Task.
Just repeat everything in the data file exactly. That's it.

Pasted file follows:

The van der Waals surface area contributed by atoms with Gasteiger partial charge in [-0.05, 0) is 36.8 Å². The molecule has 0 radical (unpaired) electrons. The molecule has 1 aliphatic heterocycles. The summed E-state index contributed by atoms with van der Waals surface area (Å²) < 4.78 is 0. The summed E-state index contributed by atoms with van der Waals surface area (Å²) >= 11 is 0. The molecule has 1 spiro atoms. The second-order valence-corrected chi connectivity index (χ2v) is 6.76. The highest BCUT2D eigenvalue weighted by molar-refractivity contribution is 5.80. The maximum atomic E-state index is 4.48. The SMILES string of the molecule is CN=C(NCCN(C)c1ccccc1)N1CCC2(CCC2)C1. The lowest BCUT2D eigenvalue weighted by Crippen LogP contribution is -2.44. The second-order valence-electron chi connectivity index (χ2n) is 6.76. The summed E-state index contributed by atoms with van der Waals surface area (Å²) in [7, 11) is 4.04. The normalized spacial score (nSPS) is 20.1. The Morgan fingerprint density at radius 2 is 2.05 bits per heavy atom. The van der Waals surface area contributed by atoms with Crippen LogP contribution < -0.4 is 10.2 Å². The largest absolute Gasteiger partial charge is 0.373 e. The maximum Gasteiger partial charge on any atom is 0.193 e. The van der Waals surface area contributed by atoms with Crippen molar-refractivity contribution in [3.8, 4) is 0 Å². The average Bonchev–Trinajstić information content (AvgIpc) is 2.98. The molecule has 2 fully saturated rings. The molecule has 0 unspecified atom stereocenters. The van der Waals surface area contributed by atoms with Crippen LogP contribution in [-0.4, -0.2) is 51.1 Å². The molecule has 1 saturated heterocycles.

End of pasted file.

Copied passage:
The van der Waals surface area contributed by atoms with Gasteiger partial charge in [-0.05, 0) is 36.8 Å². The molecule has 0 radical (unpaired) electrons. The molecule has 1 aliphatic heterocycles. The summed E-state index contributed by atoms with van der Waals surface area (Å²) < 4.78 is 0. The summed E-state index contributed by atoms with van der Waals surface area (Å²) >= 11 is 0. The molecule has 1 spiro atoms. The second-order valence-corrected chi connectivity index (χ2v) is 6.76. The highest BCUT2D eigenvalue weighted by molar-refractivity contribution is 5.80. The maximum atomic E-state index is 4.48. The SMILES string of the molecule is CN=C(NCCN(C)c1ccccc1)N1CCC2(CCC2)C1. The lowest BCUT2D eigenvalue weighted by Crippen LogP contribution is -2.44. The second-order valence-electron chi connectivity index (χ2n) is 6.76. The summed E-state index contributed by atoms with van der Waals surface area (Å²) in [7, 11) is 4.04. The normalized spacial score (nSPS) is 20.1. The Morgan fingerprint density at radius 2 is 2.05 bits per heavy atom. The van der Waals surface area contributed by atoms with Crippen LogP contribution < -0.4 is 10.2 Å². The largest absolute Gasteiger partial charge is 0.373 e. The maximum Gasteiger partial charge on any atom is 0.193 e. The van der Waals surface area contributed by atoms with Crippen molar-refractivity contribution in [3.8, 4) is 0 Å². The average Bonchev–Trinajstić information content (AvgIpc) is 2.98. The molecule has 2 fully saturated rings. The molecule has 0 unspecified atom stereocenters. The van der Waals surface area contributed by atoms with Crippen LogP contribution in [-0.4, -0.2) is 51.1 Å². The molecule has 1 saturated heterocycles.